Patrick Henry's "Speech to the Virginia Convention"
    Summary: Patrick Henry urges the government to fight back against the oppressive Britain that has been lying and oppressed them for so long. He gives a very dramatic speech with a list of reasons as to why to fight back, which paves the way to the Revolutinoary War.
    Key Line: "Give me liberty or give me death!" This powerful quote is famous because Henry demands freedom from the British.
    Era: This reflects the Age of Reason because it involves a thought out way of gaining independence.
  • William Bryant's "Thanatopsis"

    William Bryant's "Thanatopsis"
    Summary: This poem reveals the connection between humans and nature. It describes how important it is to go out into nature and be unified with it.
    Key Lines: “Go forth under the open sky, and list To Nature's teachings.” This quote tells the reader to have a unity with nature, and when confused about life, to go out into nature.
    Era: This reflects Transcendentalism because it is all about the goodness of nature and how it has the ability to heal human curiosity.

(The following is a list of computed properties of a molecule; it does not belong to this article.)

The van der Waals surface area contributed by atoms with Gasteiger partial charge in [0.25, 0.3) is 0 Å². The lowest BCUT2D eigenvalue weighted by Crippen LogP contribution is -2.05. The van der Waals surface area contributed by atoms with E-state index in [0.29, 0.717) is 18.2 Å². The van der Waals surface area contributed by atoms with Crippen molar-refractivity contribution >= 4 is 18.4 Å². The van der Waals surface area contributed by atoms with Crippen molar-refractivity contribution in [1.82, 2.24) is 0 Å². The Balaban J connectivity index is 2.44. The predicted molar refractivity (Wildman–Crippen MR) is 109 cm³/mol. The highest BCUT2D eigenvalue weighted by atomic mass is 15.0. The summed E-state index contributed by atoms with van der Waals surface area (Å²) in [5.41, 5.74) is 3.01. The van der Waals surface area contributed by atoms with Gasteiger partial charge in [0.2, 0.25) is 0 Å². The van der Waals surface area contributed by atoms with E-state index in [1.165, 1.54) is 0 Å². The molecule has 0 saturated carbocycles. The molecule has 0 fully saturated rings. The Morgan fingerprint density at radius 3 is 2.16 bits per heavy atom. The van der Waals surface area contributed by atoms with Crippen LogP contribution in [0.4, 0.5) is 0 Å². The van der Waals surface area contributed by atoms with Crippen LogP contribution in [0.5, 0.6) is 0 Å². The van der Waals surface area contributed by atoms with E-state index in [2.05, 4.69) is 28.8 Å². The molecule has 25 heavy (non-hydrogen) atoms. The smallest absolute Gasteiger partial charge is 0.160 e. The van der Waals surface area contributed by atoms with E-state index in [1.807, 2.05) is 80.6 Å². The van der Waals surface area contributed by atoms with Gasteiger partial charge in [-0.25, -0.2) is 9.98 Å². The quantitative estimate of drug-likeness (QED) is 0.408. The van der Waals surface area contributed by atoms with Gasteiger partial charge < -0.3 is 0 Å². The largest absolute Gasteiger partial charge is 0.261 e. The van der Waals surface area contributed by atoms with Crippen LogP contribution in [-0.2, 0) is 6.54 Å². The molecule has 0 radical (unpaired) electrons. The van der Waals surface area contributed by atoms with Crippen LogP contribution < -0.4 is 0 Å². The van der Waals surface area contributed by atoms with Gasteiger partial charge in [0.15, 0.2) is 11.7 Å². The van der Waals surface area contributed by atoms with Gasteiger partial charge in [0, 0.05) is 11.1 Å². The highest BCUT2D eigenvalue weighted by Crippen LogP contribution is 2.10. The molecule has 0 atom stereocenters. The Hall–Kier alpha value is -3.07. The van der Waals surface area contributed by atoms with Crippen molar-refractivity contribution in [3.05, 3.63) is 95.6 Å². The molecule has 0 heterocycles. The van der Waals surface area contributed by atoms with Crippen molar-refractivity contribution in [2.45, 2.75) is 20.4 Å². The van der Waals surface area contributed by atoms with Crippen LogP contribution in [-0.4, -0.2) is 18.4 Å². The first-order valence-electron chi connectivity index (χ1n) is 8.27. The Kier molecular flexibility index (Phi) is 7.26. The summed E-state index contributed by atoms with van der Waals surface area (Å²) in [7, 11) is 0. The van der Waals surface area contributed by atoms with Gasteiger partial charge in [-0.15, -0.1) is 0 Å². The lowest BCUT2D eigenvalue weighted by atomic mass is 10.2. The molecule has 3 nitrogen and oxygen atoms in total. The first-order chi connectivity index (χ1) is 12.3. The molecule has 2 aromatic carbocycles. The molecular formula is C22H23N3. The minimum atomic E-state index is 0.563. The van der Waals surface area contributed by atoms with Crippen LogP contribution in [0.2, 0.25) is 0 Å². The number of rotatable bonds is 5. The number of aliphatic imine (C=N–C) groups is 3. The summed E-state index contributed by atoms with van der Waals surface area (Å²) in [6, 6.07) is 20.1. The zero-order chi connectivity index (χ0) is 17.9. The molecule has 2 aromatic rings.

• Washington Irving's "The Devil and Tom Walker"

    Washington Irving's "The Devil and Tom Walker"
    Summary: This story tells of Tom Walker, who made a deal with the Devil out of greed. Tom did not care about his wife's death, only wealth, which eventually destroyed him.
    Key Lines: "I'll drive them to the devil". This is during the deal making process, when Tom's greed takes over.
    Era: This is anti-transcendentalism because it shows the darkness in people and how they can ruin themselves and other based off material goods.
  • Ralph Emerson's "Nature"

    Ralph Emerson's "Nature"
    Summary: Emerson states that direct contact with Nature is better than just speaking of it, and believes that there is a connection between man and nature. Throughout the story he describes nature and how important it is.
    Key Lines: "A foolish consistency is the hobgoblin of little minds, adored by little statesmen and philosophers and divines." Emerson criticizes people who just talk about nature and do not act on it.
    Era: This is Transcendentalism because it speaks of solitude and nature.
  • Nathaniel Hawthorne's "The Minister's Black Veil"

    Nathaniel Hawthorne's "The Minister's Black Veil"
    Summary: This story talks about how people change and judge off appearance, for the main character only phsyically changed, and never changed how he acted. Everyone else did.